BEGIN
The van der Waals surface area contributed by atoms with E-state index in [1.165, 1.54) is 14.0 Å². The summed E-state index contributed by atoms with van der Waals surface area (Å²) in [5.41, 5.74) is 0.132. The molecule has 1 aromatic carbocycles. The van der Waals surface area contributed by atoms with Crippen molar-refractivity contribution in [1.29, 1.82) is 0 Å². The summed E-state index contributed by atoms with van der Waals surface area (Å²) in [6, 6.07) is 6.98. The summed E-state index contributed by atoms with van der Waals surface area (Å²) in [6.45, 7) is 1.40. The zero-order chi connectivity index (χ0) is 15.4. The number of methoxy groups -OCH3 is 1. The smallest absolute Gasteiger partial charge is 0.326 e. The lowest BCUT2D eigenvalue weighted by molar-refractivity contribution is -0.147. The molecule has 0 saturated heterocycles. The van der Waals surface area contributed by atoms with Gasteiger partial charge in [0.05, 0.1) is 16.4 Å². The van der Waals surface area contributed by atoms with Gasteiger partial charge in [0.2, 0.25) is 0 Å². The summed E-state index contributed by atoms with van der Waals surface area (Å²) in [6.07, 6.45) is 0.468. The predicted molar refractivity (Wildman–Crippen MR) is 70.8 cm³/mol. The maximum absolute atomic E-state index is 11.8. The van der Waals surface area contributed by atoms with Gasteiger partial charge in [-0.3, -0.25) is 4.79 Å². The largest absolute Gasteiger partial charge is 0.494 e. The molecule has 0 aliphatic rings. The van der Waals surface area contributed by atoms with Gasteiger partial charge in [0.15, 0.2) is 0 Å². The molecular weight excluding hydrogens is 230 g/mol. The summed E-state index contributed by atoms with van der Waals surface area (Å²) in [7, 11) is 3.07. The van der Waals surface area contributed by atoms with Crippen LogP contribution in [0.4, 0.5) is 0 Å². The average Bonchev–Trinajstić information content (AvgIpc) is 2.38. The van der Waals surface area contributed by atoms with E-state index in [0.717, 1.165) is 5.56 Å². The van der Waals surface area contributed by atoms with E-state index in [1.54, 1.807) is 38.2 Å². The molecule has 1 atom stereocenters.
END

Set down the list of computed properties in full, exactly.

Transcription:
The van der Waals surface area contributed by atoms with E-state index in [1.165, 1.54) is 14.0 Å². The summed E-state index contributed by atoms with van der Waals surface area (Å²) in [5.41, 5.74) is 0.132. The molecule has 1 aromatic carbocycles. The van der Waals surface area contributed by atoms with Crippen molar-refractivity contribution in [1.29, 1.82) is 0 Å². The summed E-state index contributed by atoms with van der Waals surface area (Å²) in [6, 6.07) is 6.98. The summed E-state index contributed by atoms with van der Waals surface area (Å²) in [6.45, 7) is 1.40. The zero-order chi connectivity index (χ0) is 15.4. The number of methoxy groups -OCH3 is 1. The smallest absolute Gasteiger partial charge is 0.326 e. The lowest BCUT2D eigenvalue weighted by molar-refractivity contribution is -0.147. The molecule has 0 saturated heterocycles. The van der Waals surface area contributed by atoms with Gasteiger partial charge in [0.05, 0.1) is 16.4 Å². The van der Waals surface area contributed by atoms with Gasteiger partial charge in [0.2, 0.25) is 0 Å². The summed E-state index contributed by atoms with van der Waals surface area (Å²) in [6.07, 6.45) is 0.468. The predicted molar refractivity (Wildman–Crippen MR) is 70.8 cm³/mol. The maximum absolute atomic E-state index is 11.8. The van der Waals surface area contributed by atoms with Gasteiger partial charge in [-0.3, -0.25) is 4.79 Å². The largest absolute Gasteiger partial charge is 0.494 e. The molecule has 0 aliphatic rings. The van der Waals surface area contributed by atoms with Gasteiger partial charge in [0.15, 0.2) is 0 Å². The molecular weight excluding hydrogens is 230 g/mol. The summed E-state index contributed by atoms with van der Waals surface area (Å²) in [7, 11) is 3.07. The van der Waals surface area contributed by atoms with Crippen LogP contribution in [0.4, 0.5) is 0 Å². The average Bonchev–Trinajstić information content (AvgIpc) is 2.38. The van der Waals surface area contributed by atoms with E-state index in [0.717, 1.165) is 5.56 Å². The van der Waals surface area contributed by atoms with E-state index in [1.54, 1.807) is 38.2 Å². The molecule has 1 atom stereocenters.